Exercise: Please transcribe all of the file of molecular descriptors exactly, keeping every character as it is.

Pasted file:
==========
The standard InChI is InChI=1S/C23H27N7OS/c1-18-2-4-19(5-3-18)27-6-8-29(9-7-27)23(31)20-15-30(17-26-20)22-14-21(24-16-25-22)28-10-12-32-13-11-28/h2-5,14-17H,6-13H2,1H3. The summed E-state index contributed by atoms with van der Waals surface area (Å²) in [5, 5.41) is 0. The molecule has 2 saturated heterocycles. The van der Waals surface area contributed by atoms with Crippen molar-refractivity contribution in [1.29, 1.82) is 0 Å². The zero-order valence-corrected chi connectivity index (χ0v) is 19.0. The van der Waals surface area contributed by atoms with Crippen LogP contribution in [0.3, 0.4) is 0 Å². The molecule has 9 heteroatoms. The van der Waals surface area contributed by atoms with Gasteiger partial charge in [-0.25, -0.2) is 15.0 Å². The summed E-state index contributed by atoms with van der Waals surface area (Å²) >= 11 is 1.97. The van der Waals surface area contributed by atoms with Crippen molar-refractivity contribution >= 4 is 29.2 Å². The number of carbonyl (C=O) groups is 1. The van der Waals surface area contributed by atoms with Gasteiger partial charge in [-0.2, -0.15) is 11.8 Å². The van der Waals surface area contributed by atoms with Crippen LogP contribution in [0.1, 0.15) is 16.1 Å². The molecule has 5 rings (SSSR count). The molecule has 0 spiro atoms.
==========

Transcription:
The standard InChI is InChI=1S/C23H27N7OS/c1-18-2-4-19(5-3-18)27-6-8-29(9-7-27)23(31)20-15-30(17-26-20)22-14-21(24-16-25-22)28-10-12-32-13-11-28/h2-5,14-17H,6-13H2,1H3. The summed E-state index contributed by atoms with van der Waals surface area (Å²) in [5, 5.41) is 0. The molecule has 2 saturated heterocycles. The van der Waals surface area contributed by atoms with Crippen molar-refractivity contribution in [1.29, 1.82) is 0 Å². The zero-order valence-corrected chi connectivity index (χ0v) is 19.0. The van der Waals surface area contributed by atoms with Crippen LogP contribution in [0.3, 0.4) is 0 Å². The molecule has 9 heteroatoms. The van der Waals surface area contributed by atoms with Gasteiger partial charge in [-0.25, -0.2) is 15.0 Å². The summed E-state index contributed by atoms with van der Waals surface area (Å²) >= 11 is 1.97. The van der Waals surface area contributed by atoms with Crippen molar-refractivity contribution >= 4 is 29.2 Å². The number of carbonyl (C=O) groups is 1. The van der Waals surface area contributed by atoms with Gasteiger partial charge in [-0.2, -0.15) is 11.8 Å². The van der Waals surface area contributed by atoms with Crippen LogP contribution in [0.1, 0.15) is 16.1 Å². The molecule has 5 rings (SSSR count). The molecule has 0 spiro atoms.